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Fujimori Counting on Peru’s Poor

May 27, 2000

PORCON, Peru (AP) _ Indian peasants in this farming village in the lush, green mountains of northern Peru will be voting en masse for President Alberto Fujimori in Sunday’s presidential runoff. They’re not worried about vote fraud or the threat of international isolation.

``We are for Fujimori,″ said Elena Castrellon Julca, who sported the tall straw hat popular with Indians in this region. ``He has built a health post and a new hotel on the hill for tourists who want to visit. The people are going to vote for him, for certain.″

Fujimori is counting on solid support among Peru’s poor majority, people like Castrellon, to weather the international storm provoked by the refusal of election officials to postpone the flawed runoff.

The 61-year-old Fujimori, known as ``The Emperor″ for his autocratic style, is running alone, disregarding a boycott by opposition candidate Alejandro Toledo, violent street protests and the withdrawal of foreign monitors.

Fujimori is seeking a third five-year term despite a constitutional ban on three consecutive terms. Speaking Saturday, Toledo said the refusal of election officials to postpone the runoff ``announced the death of democracy in Peru.″

Criticism continued as Fujimori headed toward certain victory _ but also a possible future of international isolation and domestic turmoil.

The European Union announced Saturday it was withdrawing its observers, saying Toledo’s decision not to participate ``deprives this election of every element of democratic competition.″

Jorge Santistevan, Peru’s public ombudsman, added his voice: ``We don’t think enough improvements have been made to carry out free and competitive elections.″

The Organization of American States said Friday it was reducing its observer mission to a minimum because, by international standards, Peru’s electoral process is tainted.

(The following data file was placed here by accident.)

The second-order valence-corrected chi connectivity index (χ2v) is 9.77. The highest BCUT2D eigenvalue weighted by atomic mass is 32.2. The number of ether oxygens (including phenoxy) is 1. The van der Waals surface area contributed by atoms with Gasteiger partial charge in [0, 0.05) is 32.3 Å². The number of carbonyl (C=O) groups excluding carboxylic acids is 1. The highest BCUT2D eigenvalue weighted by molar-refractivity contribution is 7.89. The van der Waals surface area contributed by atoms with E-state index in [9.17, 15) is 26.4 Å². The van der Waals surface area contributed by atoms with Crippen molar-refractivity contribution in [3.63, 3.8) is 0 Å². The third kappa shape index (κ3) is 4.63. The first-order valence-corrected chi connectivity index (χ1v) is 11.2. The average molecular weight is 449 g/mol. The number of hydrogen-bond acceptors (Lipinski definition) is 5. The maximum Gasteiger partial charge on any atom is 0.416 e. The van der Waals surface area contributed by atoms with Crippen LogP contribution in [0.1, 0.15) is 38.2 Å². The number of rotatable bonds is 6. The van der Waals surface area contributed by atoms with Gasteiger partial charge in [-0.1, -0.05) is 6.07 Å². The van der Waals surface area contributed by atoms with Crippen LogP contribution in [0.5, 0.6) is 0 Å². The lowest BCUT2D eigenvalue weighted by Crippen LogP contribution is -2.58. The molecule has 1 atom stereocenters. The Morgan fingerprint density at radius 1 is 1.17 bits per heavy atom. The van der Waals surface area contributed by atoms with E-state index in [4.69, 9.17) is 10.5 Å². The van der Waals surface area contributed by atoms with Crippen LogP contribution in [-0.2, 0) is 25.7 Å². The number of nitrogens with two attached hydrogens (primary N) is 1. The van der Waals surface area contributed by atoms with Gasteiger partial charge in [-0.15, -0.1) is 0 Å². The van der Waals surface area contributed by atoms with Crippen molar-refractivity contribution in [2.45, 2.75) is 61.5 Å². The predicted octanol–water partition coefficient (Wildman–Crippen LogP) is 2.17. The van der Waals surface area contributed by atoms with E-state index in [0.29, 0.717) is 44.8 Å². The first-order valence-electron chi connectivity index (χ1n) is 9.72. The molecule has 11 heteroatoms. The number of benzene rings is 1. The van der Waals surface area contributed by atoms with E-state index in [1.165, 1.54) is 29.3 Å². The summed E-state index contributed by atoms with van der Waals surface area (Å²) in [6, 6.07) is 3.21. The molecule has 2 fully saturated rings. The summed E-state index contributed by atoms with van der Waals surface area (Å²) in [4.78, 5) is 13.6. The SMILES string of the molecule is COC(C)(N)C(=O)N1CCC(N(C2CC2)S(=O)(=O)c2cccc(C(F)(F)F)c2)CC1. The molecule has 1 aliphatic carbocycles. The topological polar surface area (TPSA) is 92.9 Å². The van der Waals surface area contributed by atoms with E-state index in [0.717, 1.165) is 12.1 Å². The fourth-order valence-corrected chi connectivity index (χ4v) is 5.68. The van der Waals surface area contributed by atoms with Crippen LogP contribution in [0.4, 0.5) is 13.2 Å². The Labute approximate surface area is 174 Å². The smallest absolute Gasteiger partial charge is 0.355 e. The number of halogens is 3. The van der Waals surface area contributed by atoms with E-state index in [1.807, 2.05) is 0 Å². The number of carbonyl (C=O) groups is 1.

President Clinton urged Peru on Friday to postpone the runoff, saying that without a delay, there is no way to ensure the election is fair. He warned that relations with Peru ``inevitably will be affected″ if fraud occurs.

Foreign monitors wanted a delay to be able to evaluate new software for tabulating votes. During the first round election officials could not satisfactorily explain how the number of ballots cast exceeded the number of voters by more than 1.4 million.

Fujimori won 49.9 percent of the vote, just shy of the majority he needed to avoid a runoff against Toledo, who collected 40.2 percent.

Downplaying the threat of international sanctions, Prime Minister Alberto Bustamante said the absence of foreign observers ``in no way affects the validity and legitimacy of the process.″

Polls show Fujimori could probably defeat Toledo easily in a clean election. Three opinion surveys in recent days gave Fujimori a comfortable lead of eight to 10 percentage points over the U.S.-educated economist.

Pollsters said Toledo’s ambivalence _ insisting he was still a candidate but would not take part in Sunday’s runoff _ had confused voters. Since voting is obligatory, Toledo urged voters to spoil their ballots in protest.

``I voted for Toledo in the first round because he promised to create decent jobs,″ said Zozimo Chagua, 36, who runs a newsstand in Lima’s San Isidro banking district. ``But on Sunday I’m going to vote for Fujimori because you can’t trust Toledo. One day he says one thing and the next day something else.″

In Porcon, villagers have never had any doubts as to their candidate.

They proudly tick off what Fujimori has done for Porcon, a prosperous village of 850 people tucked among pine forests high in the Andes 360 miles northwest of Lima.

Since 1993 Fujimori’s government has rebuilt Porcon’s communal center, assisted in soil conservation, installed a potable water system and sewers, built volleyball courts, expanded the school, constructed a health clinic and latrines and installed four greenhouses for cultivating high-altitude potatoes.

Wilmer Perez, 26, a member of Porcon’s farming cooperative, said Fujimori is like a native son.

Fujimori, he said, has visited Porcon seven times, often just to enjoy the bucolic peace of the countryside, and has spent the night on several occasions. Perez said tourists are coming in increasing numbers since Fujimori encouraged a Lima television station to do a travel documentary on the area.

Standing behind the counter in her shop, where she sells knickknacks made from pine cones, Castrellon said:

``Many people are coming now and spending money in our shops. It is all because of Fujimori.″

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